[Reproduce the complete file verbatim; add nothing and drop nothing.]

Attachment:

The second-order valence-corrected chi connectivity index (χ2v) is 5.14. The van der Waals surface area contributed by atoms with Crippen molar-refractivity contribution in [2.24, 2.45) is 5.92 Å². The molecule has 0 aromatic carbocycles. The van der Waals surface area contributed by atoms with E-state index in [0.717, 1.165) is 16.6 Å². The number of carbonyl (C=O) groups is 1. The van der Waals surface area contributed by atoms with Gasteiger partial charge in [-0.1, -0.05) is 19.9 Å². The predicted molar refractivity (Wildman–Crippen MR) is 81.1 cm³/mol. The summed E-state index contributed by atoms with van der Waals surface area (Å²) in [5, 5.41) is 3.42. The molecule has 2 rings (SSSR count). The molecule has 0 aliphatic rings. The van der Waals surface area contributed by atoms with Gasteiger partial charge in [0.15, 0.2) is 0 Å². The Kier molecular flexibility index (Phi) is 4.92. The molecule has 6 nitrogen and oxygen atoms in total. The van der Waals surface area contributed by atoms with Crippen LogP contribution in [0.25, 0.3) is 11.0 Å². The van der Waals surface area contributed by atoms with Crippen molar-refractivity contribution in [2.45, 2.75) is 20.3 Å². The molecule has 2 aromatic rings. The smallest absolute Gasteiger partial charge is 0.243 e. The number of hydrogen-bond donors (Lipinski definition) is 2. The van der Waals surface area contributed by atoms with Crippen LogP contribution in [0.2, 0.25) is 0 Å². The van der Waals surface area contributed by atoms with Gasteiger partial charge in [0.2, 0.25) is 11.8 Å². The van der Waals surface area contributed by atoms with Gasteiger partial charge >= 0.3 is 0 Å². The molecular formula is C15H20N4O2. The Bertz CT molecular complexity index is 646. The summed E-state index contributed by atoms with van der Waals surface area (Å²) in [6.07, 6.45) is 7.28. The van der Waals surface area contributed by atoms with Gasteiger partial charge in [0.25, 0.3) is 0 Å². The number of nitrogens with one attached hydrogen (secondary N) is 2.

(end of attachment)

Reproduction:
The second-order valence-corrected chi connectivity index (χ2v) is 5.14. The van der Waals surface area contributed by atoms with Crippen molar-refractivity contribution in [2.24, 2.45) is 5.92 Å². The molecule has 0 aromatic carbocycles. The van der Waals surface area contributed by atoms with E-state index in [0.717, 1.165) is 16.6 Å². The number of carbonyl (C=O) groups is 1. The van der Waals surface area contributed by atoms with Gasteiger partial charge in [-0.1, -0.05) is 19.9 Å². The predicted molar refractivity (Wildman–Crippen MR) is 81.1 cm³/mol. The summed E-state index contributed by atoms with van der Waals surface area (Å²) in [5, 5.41) is 3.42. The molecule has 2 rings (SSSR count). The molecule has 0 aliphatic rings. The van der Waals surface area contributed by atoms with Gasteiger partial charge in [0.15, 0.2) is 0 Å². The Kier molecular flexibility index (Phi) is 4.92. The molecule has 6 nitrogen and oxygen atoms in total. The van der Waals surface area contributed by atoms with Crippen LogP contribution in [0.25, 0.3) is 11.0 Å². The van der Waals surface area contributed by atoms with Crippen molar-refractivity contribution in [2.45, 2.75) is 20.3 Å². The molecule has 2 aromatic rings. The smallest absolute Gasteiger partial charge is 0.243 e. The number of hydrogen-bond donors (Lipinski definition) is 2. The van der Waals surface area contributed by atoms with Crippen LogP contribution in [0.2, 0.25) is 0 Å². The van der Waals surface area contributed by atoms with Gasteiger partial charge in [0.2, 0.25) is 11.8 Å². The van der Waals surface area contributed by atoms with Gasteiger partial charge >= 0.3 is 0 Å². The molecular formula is C15H20N4O2. The Bertz CT molecular complexity index is 646. The summed E-state index contributed by atoms with van der Waals surface area (Å²) in [6.07, 6.45) is 7.28. The van der Waals surface area contributed by atoms with Gasteiger partial charge in [0.25, 0.3) is 0 Å². The number of nitrogens with one attached hydrogen (secondary N) is 2.